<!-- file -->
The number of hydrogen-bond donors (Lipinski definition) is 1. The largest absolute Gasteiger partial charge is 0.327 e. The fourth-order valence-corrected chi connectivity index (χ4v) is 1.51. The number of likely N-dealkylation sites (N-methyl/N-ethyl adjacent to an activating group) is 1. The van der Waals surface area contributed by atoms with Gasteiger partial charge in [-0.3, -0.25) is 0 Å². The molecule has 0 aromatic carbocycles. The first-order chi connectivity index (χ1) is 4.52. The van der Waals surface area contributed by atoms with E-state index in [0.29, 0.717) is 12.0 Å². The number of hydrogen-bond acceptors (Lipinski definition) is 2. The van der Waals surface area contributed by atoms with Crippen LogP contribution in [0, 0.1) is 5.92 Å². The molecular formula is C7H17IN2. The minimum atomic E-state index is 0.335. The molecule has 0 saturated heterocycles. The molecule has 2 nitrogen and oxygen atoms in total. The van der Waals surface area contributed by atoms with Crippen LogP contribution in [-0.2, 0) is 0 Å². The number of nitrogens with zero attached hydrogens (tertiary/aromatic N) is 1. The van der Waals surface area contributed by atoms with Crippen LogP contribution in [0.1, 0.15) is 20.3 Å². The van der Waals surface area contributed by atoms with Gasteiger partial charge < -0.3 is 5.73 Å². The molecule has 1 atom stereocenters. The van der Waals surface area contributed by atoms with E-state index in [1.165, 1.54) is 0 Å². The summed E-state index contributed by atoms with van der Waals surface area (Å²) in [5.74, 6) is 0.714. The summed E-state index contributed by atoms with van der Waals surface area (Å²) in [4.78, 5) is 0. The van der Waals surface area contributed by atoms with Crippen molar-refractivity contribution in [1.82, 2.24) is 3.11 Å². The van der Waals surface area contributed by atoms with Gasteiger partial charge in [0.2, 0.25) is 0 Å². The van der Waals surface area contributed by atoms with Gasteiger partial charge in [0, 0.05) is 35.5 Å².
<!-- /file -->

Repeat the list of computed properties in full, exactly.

The number of hydrogen-bond donors (Lipinski definition) is 1. The largest absolute Gasteiger partial charge is 0.327 e. The fourth-order valence-corrected chi connectivity index (χ4v) is 1.51. The number of likely N-dealkylation sites (N-methyl/N-ethyl adjacent to an activating group) is 1. The van der Waals surface area contributed by atoms with Gasteiger partial charge in [-0.3, -0.25) is 0 Å². The molecule has 0 aromatic carbocycles. The first-order chi connectivity index (χ1) is 4.52. The van der Waals surface area contributed by atoms with E-state index in [0.29, 0.717) is 12.0 Å². The number of hydrogen-bond acceptors (Lipinski definition) is 2. The van der Waals surface area contributed by atoms with Crippen LogP contribution in [0, 0.1) is 5.92 Å². The molecular formula is C7H17IN2. The minimum atomic E-state index is 0.335. The molecule has 0 saturated heterocycles. The molecule has 2 nitrogen and oxygen atoms in total. The van der Waals surface area contributed by atoms with Crippen LogP contribution in [-0.2, 0) is 0 Å². The number of nitrogens with zero attached hydrogens (tertiary/aromatic N) is 1. The van der Waals surface area contributed by atoms with Crippen LogP contribution in [0.1, 0.15) is 20.3 Å². The van der Waals surface area contributed by atoms with Gasteiger partial charge < -0.3 is 5.73 Å². The molecule has 1 atom stereocenters. The van der Waals surface area contributed by atoms with E-state index in [1.165, 1.54) is 0 Å². The summed E-state index contributed by atoms with van der Waals surface area (Å²) in [5.74, 6) is 0.714. The summed E-state index contributed by atoms with van der Waals surface area (Å²) in [4.78, 5) is 0. The van der Waals surface area contributed by atoms with Crippen molar-refractivity contribution in [1.82, 2.24) is 3.11 Å². The van der Waals surface area contributed by atoms with Gasteiger partial charge in [0.2, 0.25) is 0 Å². The van der Waals surface area contributed by atoms with Gasteiger partial charge in [0, 0.05) is 35.5 Å².